David S. H. Rosenthal and Clifford Lynch
Blockchain: What’s Not To Like?
David S. H. Rosenthal
We’re in a period when blockchain or “Distributed Ledger Technology” is the Solution to Everything™, so it is inevitable that it will be proposed as the solution to problems in academic communication and digital preservation. These proposals typically assume, despite the evidence, that real-world blockchain implementations actually deliver the theoretical attributes of decentralization, immutability, security, anonymity, lack of trust, etc. The proposers appear to believe that Satoshi Nakamoto revealed the infallible Bitcoin protocol to the world on golden tablets; they typically don’t appreciate or cite the nearly three decades of research and implementation that led up to it. This talk will discuss the mismatch between theory and practice in blockchain technology.
Priorities for Capital Investment in Digital Infrastructure and Services
In preparation for roundtables that my organization, the Coalition for Networked Information, will be conducting in December, I am interested in hearing about the views of seminar participants about priorities for new capital investments in digital infrastructure and services. These investments could be at an institutional level, though I am most interested in those that might be made on a broader community basis, either within the higher education or research and education communities. Such investments might include either entirely new platforms, services or other infrastructure, or replacement/modernization of existing systems (either for technical or governance/support reasons). We might also briefly discuss principles and methods for identifying and prioritizing such investments, sources of funding, and mechanisms for managing and governing such investments at the community level.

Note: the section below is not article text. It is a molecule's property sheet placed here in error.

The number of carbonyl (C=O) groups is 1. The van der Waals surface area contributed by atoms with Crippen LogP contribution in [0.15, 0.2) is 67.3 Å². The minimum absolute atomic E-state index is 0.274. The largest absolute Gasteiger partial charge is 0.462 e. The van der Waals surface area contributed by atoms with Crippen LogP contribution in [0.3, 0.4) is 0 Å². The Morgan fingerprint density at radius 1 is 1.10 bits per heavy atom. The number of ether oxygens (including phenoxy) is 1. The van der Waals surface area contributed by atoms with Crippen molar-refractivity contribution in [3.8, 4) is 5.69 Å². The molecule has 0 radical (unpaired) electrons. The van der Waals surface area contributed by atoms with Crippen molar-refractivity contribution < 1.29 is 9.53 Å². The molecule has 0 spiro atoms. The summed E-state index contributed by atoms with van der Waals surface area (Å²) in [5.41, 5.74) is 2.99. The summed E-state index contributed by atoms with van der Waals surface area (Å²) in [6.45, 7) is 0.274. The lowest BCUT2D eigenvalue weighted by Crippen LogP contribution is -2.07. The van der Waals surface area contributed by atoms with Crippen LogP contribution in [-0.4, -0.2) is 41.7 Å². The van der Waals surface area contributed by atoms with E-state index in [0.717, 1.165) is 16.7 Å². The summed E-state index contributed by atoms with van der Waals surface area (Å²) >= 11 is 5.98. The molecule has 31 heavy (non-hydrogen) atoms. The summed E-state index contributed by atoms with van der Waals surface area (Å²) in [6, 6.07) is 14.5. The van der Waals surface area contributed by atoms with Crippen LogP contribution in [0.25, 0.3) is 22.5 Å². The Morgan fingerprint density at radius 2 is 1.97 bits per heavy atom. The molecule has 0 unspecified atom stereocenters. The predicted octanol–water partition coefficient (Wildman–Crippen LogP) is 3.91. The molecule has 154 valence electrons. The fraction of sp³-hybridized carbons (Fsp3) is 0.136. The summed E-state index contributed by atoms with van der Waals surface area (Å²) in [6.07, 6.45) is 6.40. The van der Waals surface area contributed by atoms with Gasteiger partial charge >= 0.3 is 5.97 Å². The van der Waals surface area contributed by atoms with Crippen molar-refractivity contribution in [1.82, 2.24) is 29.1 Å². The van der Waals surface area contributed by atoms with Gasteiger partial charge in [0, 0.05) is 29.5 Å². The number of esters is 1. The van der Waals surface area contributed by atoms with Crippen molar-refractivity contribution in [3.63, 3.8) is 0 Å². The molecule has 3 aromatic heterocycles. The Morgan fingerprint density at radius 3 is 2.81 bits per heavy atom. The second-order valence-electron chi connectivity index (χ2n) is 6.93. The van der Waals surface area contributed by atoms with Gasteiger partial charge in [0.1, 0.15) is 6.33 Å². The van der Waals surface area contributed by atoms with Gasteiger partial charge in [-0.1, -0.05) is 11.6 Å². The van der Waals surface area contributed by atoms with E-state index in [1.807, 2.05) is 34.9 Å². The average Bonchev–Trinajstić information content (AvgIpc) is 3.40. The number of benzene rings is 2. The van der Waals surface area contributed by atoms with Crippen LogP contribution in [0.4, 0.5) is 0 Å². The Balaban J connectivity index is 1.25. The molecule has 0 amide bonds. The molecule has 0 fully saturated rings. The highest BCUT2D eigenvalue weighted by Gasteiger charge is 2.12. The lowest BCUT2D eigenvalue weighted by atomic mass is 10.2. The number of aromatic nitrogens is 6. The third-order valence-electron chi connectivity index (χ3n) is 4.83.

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Clifford Lynch is the director of the Coalition for Networked Information (CNI) and an adjunct professor at the School of Information. Prior to joining CNI in 1997, Lynch spent eighteen years at the University of California Office of the President, the last ten as director of Library Automation. Lynch is a past president of ASIS&T and a fellow of the American Association for the Advancement of Science and the National Information Standards Organization.
David S. H. Rosenthal recently retired as the chief scientist and founder of the LOCKSS program at Stanford. The LOCKSS program is aimed at long-term preservation of the web published materials (ejournals, books, blogs, web sites, archival materials, etc).
David joined Sun Microsystems in 1985 from the Andrew project at Carnegie-Mellon University, where he had worked on window systems with James Gosling. He worked on window systems with James at Sun, and was part of the teams which developed both NeWS and the X Window System, now the open-source standard. He also worked on graphics hardware, the operating system kernel, and on system and network administration.
David left Sun in 1993 to be chief scientist and employee #4 at Nvidia, now the leading supplier of high-performance graphics chips for the PC industry. He worked on I/O architecture. In 1996 he joined Vitria Technology, now a leading supplier of e-business infrastructure technology. He worked on reliable multicast protocols and on testing industrial-strength software.
After starting the LOCKSS program at Stanford with NSF funding, from 1999–2002 he worked on it at Sun Labs. From 2002 he has been working on it at Stanford Library. David received an MA degree from Trinity College, Cambridge and a Ph. D. from Imperial College, London. He is the author of several technical publications and holds 23 patents.